CEUnits Blog

Combatting Depression with Behavioral Activation

February 14th, 2022

CBT, or cognitive behavioral therapy, is the most widely practiced evidence-based therapeutic model in the treatment of depression. It’s possible for therapists to focus either on cognition or behavior. ‘B’ represents behavior-based motivations, including behavioral activation. Very often, when people slide into depression, they let go of the things which make them feel good. This is because depression creates apathy. Just getting out of bed can be a challenge, let alone carving time for extracurricular activities.

Behavioral activation involves reconnecting with things that bring joy, purpose, and meaning. It might include very small daily tasks. If these bring a sense of achievement, then they’re relevant as treatment. As a therapist, it’s your job to help your client work out what makes them feel good. And, what doesn’t. This might mean remembering a hobby from childhood. It could involve tackling something which has always been tempting, but challenging. It might also mean exploring something entirely new. This can help your client see how they can grow through the things they engage with, as they slowly rebuild their capacity for joy.

Creating a Program of Meaningful and Supportive Motivations

The research shows that behavioral activation is as effective as medication. It’s also slightly superior to cognitive therapy in the treatment of depression. But it needs to be managed carefully. To identify and encourage activities that are the most beneficial, you need to work with your client to strike the right balance. Behavioral activation should balance activities that spark joy with tasks that require mastery. Everyone will have a unique combination of activities that can be used to target depression. These should build positive reinforcement and shift the focus from cognition and feelings, to behavior and environment.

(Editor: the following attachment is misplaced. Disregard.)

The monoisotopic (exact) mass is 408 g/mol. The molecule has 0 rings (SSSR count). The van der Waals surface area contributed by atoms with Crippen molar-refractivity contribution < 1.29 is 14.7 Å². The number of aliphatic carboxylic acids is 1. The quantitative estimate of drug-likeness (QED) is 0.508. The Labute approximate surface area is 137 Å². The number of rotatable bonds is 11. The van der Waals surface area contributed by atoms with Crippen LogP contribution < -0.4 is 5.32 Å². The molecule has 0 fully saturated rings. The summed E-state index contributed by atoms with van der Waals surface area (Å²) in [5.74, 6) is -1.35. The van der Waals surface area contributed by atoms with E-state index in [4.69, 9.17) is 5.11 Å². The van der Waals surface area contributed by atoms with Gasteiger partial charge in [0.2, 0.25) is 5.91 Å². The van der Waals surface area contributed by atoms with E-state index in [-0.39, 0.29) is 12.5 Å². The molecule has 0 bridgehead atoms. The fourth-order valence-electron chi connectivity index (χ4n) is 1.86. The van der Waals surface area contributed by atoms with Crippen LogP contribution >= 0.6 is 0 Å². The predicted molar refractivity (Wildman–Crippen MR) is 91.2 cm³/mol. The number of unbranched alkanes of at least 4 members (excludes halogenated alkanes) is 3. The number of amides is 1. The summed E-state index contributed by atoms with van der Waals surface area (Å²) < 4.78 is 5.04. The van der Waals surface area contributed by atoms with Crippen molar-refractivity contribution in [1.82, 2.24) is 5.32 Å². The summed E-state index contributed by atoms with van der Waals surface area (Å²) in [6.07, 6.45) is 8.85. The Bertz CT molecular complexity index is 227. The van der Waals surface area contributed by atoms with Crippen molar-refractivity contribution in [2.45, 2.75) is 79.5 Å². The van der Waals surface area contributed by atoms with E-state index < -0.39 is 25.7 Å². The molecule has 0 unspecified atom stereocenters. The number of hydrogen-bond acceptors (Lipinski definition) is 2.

To develop a program of behavioral activation, work with your client to track what activities make them feel better and which make them feel worse. You can have them keep a journal to note their mood before and after different activities. The journal will help you both to recognize moments of growth and strength. It will also help you identify moments of disconnection and negativity.

Behavioral activation is essentially a twofold process. Over time, you’ll be able to define a schedule of activities that cultivate a greater sense of mastery and enjoyment. You’ll also be able to clearly define what makes feelings of depression worse, and consciously avoid these. That will help make time for more activating behaviors. You increase positive reinforcement through supportive activities and replace negative avoidant behaviors with rewarding behaviors.

Recruiting Support: Social Circles and Feedback Informed Progress

Of course, this doesn’t just work overnight. It takes time and determination. Often, clients will need to push through with activities to see the benefits. Work with your clients to agree on markers for progress. This is essential for helping your client move towards positive reinforcement. You might have them recruit the help of a friend or relative to keep them on track. Enlisting the support of their social circle will help keep them accountable. It will also mean there’s more encouragement available to your client outside of your one on one time. The combined impact of your sessions, support of a social network, and increased capacity for joy and meaning can help your client to climb back out of depression.

ACEs and Intergenerational Trauma: A Public Health Crisis

February 14th, 2022

Acute Childhood Traumas, or ACEs, are the biggest public health issue today. Studies have shown that ACEs are responsible for 7/10 deaths in the US. They reduce life expectancy by 20 years. They affect brain development, immune and hormonal systems, and DNA encoding. ACEs are caused by abuse, neglect, and toxic stress. These are the tragic repercussions for families who are struggling with mental illness and substance dependence. They are also infective. A child that has suffered from ACEs is more likely to inflict trauma on their children later in life. This perpetuates the cycle of intergenerational trauma.